email paolo.fiamma@ing.unipi.it
last changed 2009/01/07 07:05

_id ddss2008-08
id ddss2008-08
authors Koshak, Nabeel A.; Abdullah Fouda
year 2008
title Analyzing Pedestrian Movement in Mataf Using GPSand GIS to Support Space Redesign
source H.J.P. Timmermans, B. de Vries (eds.) 2008, Design & Decision Support Systems in Architecture and Urban Planning, ISBN 978-90-6814-173-3, University of Technology Eindhoven, published on CD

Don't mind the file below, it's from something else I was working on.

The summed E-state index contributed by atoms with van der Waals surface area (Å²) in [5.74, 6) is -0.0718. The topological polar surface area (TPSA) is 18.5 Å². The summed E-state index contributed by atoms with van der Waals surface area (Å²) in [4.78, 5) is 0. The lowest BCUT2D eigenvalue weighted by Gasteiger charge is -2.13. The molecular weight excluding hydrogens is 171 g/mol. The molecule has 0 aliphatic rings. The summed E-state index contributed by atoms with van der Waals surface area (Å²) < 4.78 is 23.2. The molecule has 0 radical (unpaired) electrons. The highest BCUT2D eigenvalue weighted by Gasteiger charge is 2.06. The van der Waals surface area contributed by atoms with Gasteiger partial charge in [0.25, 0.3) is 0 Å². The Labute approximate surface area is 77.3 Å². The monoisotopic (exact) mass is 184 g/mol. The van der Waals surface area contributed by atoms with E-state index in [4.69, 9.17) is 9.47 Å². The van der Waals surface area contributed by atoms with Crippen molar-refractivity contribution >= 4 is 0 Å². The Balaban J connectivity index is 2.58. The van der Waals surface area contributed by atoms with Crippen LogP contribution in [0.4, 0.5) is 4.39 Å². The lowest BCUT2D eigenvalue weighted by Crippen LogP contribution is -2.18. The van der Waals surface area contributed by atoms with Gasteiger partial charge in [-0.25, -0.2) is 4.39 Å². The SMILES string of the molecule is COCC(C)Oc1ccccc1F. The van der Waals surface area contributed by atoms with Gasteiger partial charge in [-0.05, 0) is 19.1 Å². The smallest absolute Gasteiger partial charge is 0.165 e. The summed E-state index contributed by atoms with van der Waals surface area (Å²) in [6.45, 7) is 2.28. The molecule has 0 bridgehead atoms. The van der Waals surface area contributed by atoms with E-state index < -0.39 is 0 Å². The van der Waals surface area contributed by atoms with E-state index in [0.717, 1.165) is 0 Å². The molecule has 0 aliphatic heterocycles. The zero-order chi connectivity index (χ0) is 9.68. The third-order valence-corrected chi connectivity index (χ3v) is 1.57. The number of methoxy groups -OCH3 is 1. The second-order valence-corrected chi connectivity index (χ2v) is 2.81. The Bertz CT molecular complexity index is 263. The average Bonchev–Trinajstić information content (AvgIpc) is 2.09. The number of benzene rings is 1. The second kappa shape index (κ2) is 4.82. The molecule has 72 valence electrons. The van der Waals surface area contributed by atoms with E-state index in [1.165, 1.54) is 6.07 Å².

summary Evaluating the use of architectural and urban spaces is an important issue for architects and urban designers who wish to enhance space usability. Space usability is crucial in crowded spaces such as Mataf areas. Millions of people come to the city of Makkah, Saudi Arabia every year to perform Hajj (Islamic Pilgrimage) and Umrah. A cornerstone of Hajj and Umrah spirituals is to perform Tawaf, which is the circumambulation of the Ka'bah in the center of the Holy Mosque in Makkah. The areas of performing Tawaf (called Mataf) become very crowded during Hajj and the last ten days of Ramadan. This paper demonstrates how we utilized Global Positioning Systems (GPS) and Geographic Information Systems (GIS) to analyze pedestrian movement while performing Tawaf. During the Hajj of 1424 H (2004 in the Georgian Calendar), several GPS devices were used to collect pedestrian movement coordinates at specific time intervals. Computer software for tracking analysis is used to visualize and analyze the pattern of pedestrian movement in Tawaf. The software allows users to view temporal data, which can be set up with past time windows for historical data analysis. The findings of this research show levels of service and flow rates throughout different zones and times of Mataf. They indicate the most critical zones and times for Tawaf during Hajj. They also visually demonstrate the track pattern of pedestrian movement at different locations in the Tawaf area. The paper concludes with some redesign recommendations to remove obstacles and facilitate pedestrian movement in Tawaf. The approach described in this paper can be implemented in architectural and urban design space modifications to improve pedestrian movement in open spaces.